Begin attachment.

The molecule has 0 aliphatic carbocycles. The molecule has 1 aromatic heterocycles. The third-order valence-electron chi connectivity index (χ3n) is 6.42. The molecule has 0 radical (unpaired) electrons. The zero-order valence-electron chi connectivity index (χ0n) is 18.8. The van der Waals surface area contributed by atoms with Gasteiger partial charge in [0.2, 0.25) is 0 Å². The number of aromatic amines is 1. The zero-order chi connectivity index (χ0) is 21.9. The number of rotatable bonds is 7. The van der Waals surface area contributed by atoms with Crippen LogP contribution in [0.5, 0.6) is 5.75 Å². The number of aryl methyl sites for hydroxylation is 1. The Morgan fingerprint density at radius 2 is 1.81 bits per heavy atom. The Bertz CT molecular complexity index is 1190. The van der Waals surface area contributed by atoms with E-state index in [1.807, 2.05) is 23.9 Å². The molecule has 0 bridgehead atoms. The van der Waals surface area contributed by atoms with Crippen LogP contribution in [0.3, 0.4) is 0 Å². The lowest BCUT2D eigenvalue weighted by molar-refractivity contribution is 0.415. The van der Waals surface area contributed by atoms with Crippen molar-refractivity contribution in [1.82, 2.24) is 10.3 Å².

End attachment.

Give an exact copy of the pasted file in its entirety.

The molecule has 0 aliphatic carbocycles. The molecule has 1 aromatic heterocycles. The third-order valence-electron chi connectivity index (χ3n) is 6.42. The molecule has 0 radical (unpaired) electrons. The zero-order valence-electron chi connectivity index (χ0n) is 18.8. The van der Waals surface area contributed by atoms with Gasteiger partial charge in [0.2, 0.25) is 0 Å². The number of aromatic amines is 1. The zero-order chi connectivity index (χ0) is 21.9. The number of rotatable bonds is 7. The van der Waals surface area contributed by atoms with Crippen LogP contribution in [0.5, 0.6) is 5.75 Å². The number of aryl methyl sites for hydroxylation is 1. The Morgan fingerprint density at radius 2 is 1.81 bits per heavy atom. The Bertz CT molecular complexity index is 1190. The van der Waals surface area contributed by atoms with E-state index in [1.807, 2.05) is 23.9 Å². The molecule has 0 bridgehead atoms. The van der Waals surface area contributed by atoms with Crippen LogP contribution in [0.3, 0.4) is 0 Å². The lowest BCUT2D eigenvalue weighted by molar-refractivity contribution is 0.415. The van der Waals surface area contributed by atoms with Crippen molar-refractivity contribution in [1.82, 2.24) is 10.3 Å².